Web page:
Say what you will about Britney, but she’s no dumb blonde. Unlike fellow pop diva Mariah Carey, whose acting debut was a wooden performance in a melodramatic vanity project of epic proportions, Britney has chosen a cheery road-trip flick in which to launch her film career. It’s a smart move; Crossroads is silly and exuberant and fun, fun, fun.
Britney is Lucy, the nerdy valedictorian of her senior class. On graduation night, Lucy unexpectedly reunites with her childhood best friends, Kit (Zoe Zaldana), and Mimi (Taryn Manning), to uncover a long-forgotten time capsule they buried years earlier. Upon opening it, they’re reminded of faded dreams and happier times, before Kit became a popular megabitch and the redneck Mimi got pregnant.
Determined to follow those dreams despite the bun in her oven, Mimi is heading for LA the next day with Ben (Anson Mount), a guy from her trailer park, to attend a big record company audition. It only takes a few well-timed coincidences for Kit and Lucy to decide to tag along, and before you can say “hit me baby, one more time” the girls are piling into Ben’s vintage convertible for a trip that will change their lives forever.
In search of her long-absent mother, Lucy plans to go only as far as Vegas. But, through shared adventures, she finds herself bonding with her old friends, as when, low on cash, they compete in a karaoke contest. When lead-singer Mimi chickens out, it’s up to the reluctant Lucy, whose only previous experience has been singing Madonna songs into her hairbrush in her bedroom, to fill in. Astonishingly, this nerdy bookworm has a sultry voice and supersexy moves. Who knew?!?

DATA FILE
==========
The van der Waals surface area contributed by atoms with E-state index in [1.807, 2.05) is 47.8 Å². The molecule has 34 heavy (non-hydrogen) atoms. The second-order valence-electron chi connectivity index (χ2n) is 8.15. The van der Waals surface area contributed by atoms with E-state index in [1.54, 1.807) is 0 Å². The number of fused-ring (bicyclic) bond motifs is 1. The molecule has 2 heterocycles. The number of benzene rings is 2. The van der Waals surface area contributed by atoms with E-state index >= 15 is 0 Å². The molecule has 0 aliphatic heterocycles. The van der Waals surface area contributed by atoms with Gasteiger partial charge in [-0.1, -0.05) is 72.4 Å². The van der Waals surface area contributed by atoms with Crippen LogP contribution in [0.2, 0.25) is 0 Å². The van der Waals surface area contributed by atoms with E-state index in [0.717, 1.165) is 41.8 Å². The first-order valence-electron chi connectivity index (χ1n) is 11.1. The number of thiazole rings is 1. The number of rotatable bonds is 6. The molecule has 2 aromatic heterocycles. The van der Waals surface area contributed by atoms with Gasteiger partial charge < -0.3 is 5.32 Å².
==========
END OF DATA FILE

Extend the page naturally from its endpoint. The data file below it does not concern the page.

Newly liberated, Lucy sets out to seduce the droolworthy Ben by reading him a poem she’s written. Ben finds the poem, entitled “I’m Not a Girl, Not Yet a Woman,” deeply moving, and, smelling a hit single, begins working immediately on a melody to accompany the insightful verse.
The drama – and suspense – builds steadily. Will Lucy find her long lost mother? Will Lucy decide to go to the big audition? Will Lucy ever lose her virginity? And what’s up with Kit’s insensitive boyfriend, anyway? What Britney lacks in dramatic range, she more than makes up for in natural charm. Together, these girls are on a trip of self-discovery, a destination easily (and merrily) reached within the film’s 90 minutes.